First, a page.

Vixen 27ft Williams (Australia)
I purchased “Vixen” a 27ft Williams built (gentleman’s day cruiser and ladies luncheon vessel) about 3 years ago.
She was built, I am told, in 1935 and was in service on Sydney Harbour during W.W 2 ferrying troops from various spots around the harbour to their Troop Ship accommodation.
She is powered by a Lister S.T.W 3 diesel (approx 40 h.p)
In terms of performance and sea kindliness she is truly a delightful boat, designed and built in an era when expert talent and natural ability combined to create some wonderful vessels.
Nothing seems to worry this old girl.
Strong winds, large swells, nasty chop is all taken in stride and, as a proper lady should handle things, all dealt with in a strong but gentle manner.
No one I know can understand the great joy I get from working on this timber boat.
Sanding and painting to most people are labours best left to someone employed to do such tasks when paid enough to do so.
I actually enjoy it and gain great satisfaction from the hours that I have put in.
And, what better way to get to know every inch of your vessel then to sand and paint her inside and out.
As for painting, in Australia we have a brand of paint “Norglass” (which I have no connection with) that produces a product “No Rust Primer”.
What a great product.
Single pack, fast drying, sticks to anything, easy to apply and easy to sand.
I don’t know what I would do without this product; it goes onto everything that has to be painted. (that’s not an ad, more of a compliment.)
When I bought “Vixen” she was painted a beige colour with darker trim.
As you will see in the pictures, she is now predominately white with cream decks and trim.
Here’s a hint, when I painted the cabin roof with white gloss, you could not look at it for the glare.
My great mate and the worlds most knowledgeable ships chandler, Bob Doel , after berating me for painting on the full gloss told me (didn’t suggest) to go and mix some cream into the white and see what results.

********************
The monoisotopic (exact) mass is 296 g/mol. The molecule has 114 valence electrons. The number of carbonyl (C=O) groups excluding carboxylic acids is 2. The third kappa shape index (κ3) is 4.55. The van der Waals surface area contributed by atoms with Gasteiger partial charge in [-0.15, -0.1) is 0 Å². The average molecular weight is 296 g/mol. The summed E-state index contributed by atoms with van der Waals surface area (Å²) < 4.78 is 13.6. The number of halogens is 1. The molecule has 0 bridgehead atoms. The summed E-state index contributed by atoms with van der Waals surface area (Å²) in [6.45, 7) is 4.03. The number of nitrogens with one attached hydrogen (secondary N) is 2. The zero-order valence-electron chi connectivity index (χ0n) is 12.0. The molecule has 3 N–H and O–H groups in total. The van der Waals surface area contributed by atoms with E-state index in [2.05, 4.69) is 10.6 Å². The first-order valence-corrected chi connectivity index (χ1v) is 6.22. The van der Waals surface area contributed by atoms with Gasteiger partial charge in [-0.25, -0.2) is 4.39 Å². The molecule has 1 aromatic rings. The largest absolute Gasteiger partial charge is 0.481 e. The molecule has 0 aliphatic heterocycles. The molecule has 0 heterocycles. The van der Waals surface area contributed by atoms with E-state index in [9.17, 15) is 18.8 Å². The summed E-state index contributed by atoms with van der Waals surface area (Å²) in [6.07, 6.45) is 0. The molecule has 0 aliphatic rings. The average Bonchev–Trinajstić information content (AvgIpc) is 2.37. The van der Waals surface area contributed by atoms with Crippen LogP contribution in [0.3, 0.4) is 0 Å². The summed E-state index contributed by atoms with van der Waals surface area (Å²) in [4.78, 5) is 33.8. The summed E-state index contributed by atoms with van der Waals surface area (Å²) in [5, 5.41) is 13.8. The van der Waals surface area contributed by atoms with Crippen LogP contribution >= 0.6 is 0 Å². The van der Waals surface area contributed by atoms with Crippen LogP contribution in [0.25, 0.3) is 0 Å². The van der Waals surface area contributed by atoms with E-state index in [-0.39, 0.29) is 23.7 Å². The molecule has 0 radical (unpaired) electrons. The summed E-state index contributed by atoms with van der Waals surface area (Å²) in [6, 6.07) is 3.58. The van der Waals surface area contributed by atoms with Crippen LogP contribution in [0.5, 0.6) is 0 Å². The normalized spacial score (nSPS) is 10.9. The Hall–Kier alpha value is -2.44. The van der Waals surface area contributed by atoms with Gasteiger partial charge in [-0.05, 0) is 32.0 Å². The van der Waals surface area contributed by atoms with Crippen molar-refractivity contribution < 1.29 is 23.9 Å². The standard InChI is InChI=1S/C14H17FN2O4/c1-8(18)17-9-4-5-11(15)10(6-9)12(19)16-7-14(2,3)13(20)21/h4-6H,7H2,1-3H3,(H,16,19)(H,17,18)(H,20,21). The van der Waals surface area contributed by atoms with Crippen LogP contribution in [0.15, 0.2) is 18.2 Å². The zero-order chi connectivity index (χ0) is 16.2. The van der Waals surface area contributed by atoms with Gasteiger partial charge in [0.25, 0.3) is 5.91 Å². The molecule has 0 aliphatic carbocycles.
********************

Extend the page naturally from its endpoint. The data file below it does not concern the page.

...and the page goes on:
Problem solved. And it still looks white.
At present I have a few immediate jobs on the go.
I have sanded and primed, but still have to apply top coats inside the boat.
I am working on the inside of the cabin top (plywood).
So far I have sanded the cross beams (varnished) back to bare timber and treated with epoxy wood preserver, 3 coats so far.
Next is sanding, priming and painting the existing, painted areas.
I am also making a tabernacle so as I can lower the mast and sneak under the low bridge that separates the main body of water we are on from some delightful bay areas.
Some of the jobs I have done so far are; Sand and paint inside and out.
Install cabin top vents, fit manual and electric bilge pumps, attached (screw on) the rub rails, changed from single to dual battery system, installed bigger heavier batteries & installed solar panels and regulators, and have performed basic / regular engine and raw water pump maintenance.
Thankfully I have a good honest diesel mechanic that I can call for the big jobs such as injector servicing etc.
I still have a list of jobs that I will get through in good time, such as new cabin sole, freshwater system, better toilet system, etc etc.
Here’s another hint.
Birds seem to be attracted to freshly painted surfaces.
I am sure that the birds were using the cabin top for bombing practice.
I put up bunting which deterred them a bit, but where there was no bunting, they (the birds) would sit on the cabin top in total defiance or protest.
I took some polyester cord and ran it in areas where there were gaps in the bunting.
Onto the cord I attached those opaque cable ties every 6 inches or so.
The birds get very annoyed when they try and land on the boat and get tickled up by the cable ties sticking up in the air.
Another problem solved.
Anyhow enough for now, I have a date with a lovely 76 year old.
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